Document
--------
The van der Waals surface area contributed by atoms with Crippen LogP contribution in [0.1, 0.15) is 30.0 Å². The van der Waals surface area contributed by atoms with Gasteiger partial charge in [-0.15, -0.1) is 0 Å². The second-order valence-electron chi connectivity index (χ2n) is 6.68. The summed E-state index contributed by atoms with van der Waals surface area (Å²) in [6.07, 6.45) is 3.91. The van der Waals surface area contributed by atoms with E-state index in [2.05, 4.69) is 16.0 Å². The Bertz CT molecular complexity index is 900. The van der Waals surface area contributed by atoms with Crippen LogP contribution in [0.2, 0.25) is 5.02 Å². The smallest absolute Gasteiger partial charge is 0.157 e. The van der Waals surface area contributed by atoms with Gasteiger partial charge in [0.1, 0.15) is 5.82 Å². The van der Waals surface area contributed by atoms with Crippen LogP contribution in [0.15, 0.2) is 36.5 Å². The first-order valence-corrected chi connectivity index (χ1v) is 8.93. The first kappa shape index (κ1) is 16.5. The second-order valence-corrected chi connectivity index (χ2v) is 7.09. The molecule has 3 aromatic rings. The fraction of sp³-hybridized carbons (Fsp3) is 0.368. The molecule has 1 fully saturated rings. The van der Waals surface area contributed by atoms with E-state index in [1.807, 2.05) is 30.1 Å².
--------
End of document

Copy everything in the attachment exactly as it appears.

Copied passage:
The van der Waals surface area contributed by atoms with Crippen LogP contribution in [0.1, 0.15) is 30.0 Å². The van der Waals surface area contributed by atoms with Gasteiger partial charge in [-0.15, -0.1) is 0 Å². The second-order valence-electron chi connectivity index (χ2n) is 6.68. The summed E-state index contributed by atoms with van der Waals surface area (Å²) in [6.07, 6.45) is 3.91. The van der Waals surface area contributed by atoms with E-state index in [2.05, 4.69) is 16.0 Å². The Bertz CT molecular complexity index is 900. The van der Waals surface area contributed by atoms with Crippen LogP contribution in [0.2, 0.25) is 5.02 Å². The smallest absolute Gasteiger partial charge is 0.157 e. The van der Waals surface area contributed by atoms with Gasteiger partial charge in [0.1, 0.15) is 5.82 Å². The van der Waals surface area contributed by atoms with Crippen LogP contribution in [0.15, 0.2) is 36.5 Å². The first-order valence-corrected chi connectivity index (χ1v) is 8.93. The first kappa shape index (κ1) is 16.5. The second-order valence-corrected chi connectivity index (χ2v) is 7.09. The molecule has 3 aromatic rings. The fraction of sp³-hybridized carbons (Fsp3) is 0.368. The molecule has 1 fully saturated rings. The van der Waals surface area contributed by atoms with E-state index in [1.807, 2.05) is 30.1 Å².